Rights watch

Rights watch

A round-up of human rights stories from around the world.

Egypt official tells Europe to take in 1m Gazans if ‘you care about human rights so much’

A senior Egyptian official has reportedly mockingly demanded that Europe take in one million Gazan refugees if it cares “about human rights so much”, as Cairo continues to grow ever more frustrated with pressure to open its border crossing with the besieged Gaza Strip and take in fleeing Palestinians.

Iran’s Mahsa Amini wins EU human rights prize

Amini died in September 2022 after being detained by Iran’s ‘morality police’ for allegedly not complying with strict rules on head coverings.

Thai deaths in Hamas massacre spotlight poor agricultural workers from Asia who toil in Israel’s fields

Like his father Chumporn and dozens of other able-bodied men from their village in northeast Thailand, Manee Jirachart moved to Israel in search of work, dreaming of a better life.

Unpacking Indian Supreme Court’s verdict on same-sex marriage

India’s top court stops short of allowing equal marriage, but recognises the rights of gay couples.

What are the roots of the Israel-Palestine conflict?

As with almost everything to do with this conflict, it depends on whom you ask.

My Best Friend Has Been in Prison for 3 Years for Protesting in Mexico. I Am Calling for Her Release.

Kenia Hernández has been imprisoned since 2020 for taking part in a demonstration at a toll booth.

Activists turn backs on US officials as UN-backed human rights review of United States wraps up

Dozens of activists who champion LGBTQ, indigenous peoples’ and reproductive rights or campaign against discrimination have turned their backs in a silent protest in Geneva.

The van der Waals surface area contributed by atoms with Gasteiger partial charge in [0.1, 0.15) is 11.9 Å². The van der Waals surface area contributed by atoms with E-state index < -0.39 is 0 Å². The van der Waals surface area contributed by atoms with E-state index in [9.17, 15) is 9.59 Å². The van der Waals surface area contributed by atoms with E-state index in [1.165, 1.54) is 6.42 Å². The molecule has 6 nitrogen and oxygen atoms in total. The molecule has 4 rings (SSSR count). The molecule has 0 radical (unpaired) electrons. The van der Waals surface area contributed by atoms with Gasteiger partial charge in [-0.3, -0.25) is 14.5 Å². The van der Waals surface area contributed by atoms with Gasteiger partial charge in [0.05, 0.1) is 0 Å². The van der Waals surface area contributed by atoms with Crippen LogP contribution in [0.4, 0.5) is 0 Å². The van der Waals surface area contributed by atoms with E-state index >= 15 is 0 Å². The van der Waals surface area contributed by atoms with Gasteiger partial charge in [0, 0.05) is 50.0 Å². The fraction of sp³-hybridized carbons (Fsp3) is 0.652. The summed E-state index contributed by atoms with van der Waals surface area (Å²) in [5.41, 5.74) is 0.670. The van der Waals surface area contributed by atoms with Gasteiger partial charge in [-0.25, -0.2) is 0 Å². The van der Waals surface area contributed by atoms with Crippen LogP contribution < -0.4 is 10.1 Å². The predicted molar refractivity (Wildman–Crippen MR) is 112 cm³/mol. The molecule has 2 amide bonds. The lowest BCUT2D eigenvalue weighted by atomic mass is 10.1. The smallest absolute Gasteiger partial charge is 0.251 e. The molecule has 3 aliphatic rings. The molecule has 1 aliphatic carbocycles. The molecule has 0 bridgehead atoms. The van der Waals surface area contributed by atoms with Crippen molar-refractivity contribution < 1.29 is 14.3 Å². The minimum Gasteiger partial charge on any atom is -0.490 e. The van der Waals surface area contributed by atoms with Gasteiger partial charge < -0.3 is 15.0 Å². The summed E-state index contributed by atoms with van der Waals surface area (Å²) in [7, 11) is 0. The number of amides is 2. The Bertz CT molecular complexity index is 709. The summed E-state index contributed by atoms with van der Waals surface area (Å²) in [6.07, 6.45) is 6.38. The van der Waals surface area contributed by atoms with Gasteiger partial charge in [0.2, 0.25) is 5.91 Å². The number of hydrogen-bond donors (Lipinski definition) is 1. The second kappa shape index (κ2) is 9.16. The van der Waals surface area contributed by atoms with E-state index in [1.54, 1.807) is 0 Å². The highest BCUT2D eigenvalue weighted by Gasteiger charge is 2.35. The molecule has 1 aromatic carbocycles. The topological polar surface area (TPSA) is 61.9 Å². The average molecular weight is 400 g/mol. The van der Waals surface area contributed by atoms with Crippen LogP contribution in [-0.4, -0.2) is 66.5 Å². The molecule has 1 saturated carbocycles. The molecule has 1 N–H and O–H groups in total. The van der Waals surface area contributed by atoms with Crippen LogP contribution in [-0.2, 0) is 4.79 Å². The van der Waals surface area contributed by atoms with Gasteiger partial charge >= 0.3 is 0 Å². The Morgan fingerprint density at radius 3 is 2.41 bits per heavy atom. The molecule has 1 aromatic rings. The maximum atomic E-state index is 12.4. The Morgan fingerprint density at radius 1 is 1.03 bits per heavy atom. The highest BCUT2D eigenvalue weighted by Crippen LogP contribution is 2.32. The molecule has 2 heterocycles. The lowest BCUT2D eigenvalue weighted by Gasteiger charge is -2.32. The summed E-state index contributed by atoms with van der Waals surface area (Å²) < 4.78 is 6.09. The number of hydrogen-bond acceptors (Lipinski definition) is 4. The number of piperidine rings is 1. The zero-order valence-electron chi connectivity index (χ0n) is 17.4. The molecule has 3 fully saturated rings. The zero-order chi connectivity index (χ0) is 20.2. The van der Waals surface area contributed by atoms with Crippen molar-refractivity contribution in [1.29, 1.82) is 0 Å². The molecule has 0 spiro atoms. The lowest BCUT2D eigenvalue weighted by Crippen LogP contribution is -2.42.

Human rights court upholds migrant teenager’s case against Malta

A teenager from Ivory Coast has won a case against the Maltese government at the European Court of Human Rights. The court ruled that the migrant was unlawfully treated in detention, despite suffering serious physical and mental health problems.

Chile’s ongoing debt to human rights victims

On September 11 this year, during the 50th anniversary of the coup d’état against socialist president Salvador Allende, thousands of Chileans marched to remember the more than 40,000 victims who were detained, disappeared, tortured, and executed during the 17 years of Augusto Pinochet’s dictatorship. Pinochet implemented a repressive state policy, resorting to human rights violations through existing state bodies and others created solely for that purpose.

Japan: Family court rules it’s unconstitutional to require surgery for gender change

In a win for Japan’s LGBTQ+ community, a family court has ruled that it is unconstitutional to require a person to undergo surgery in order to officially change genders.

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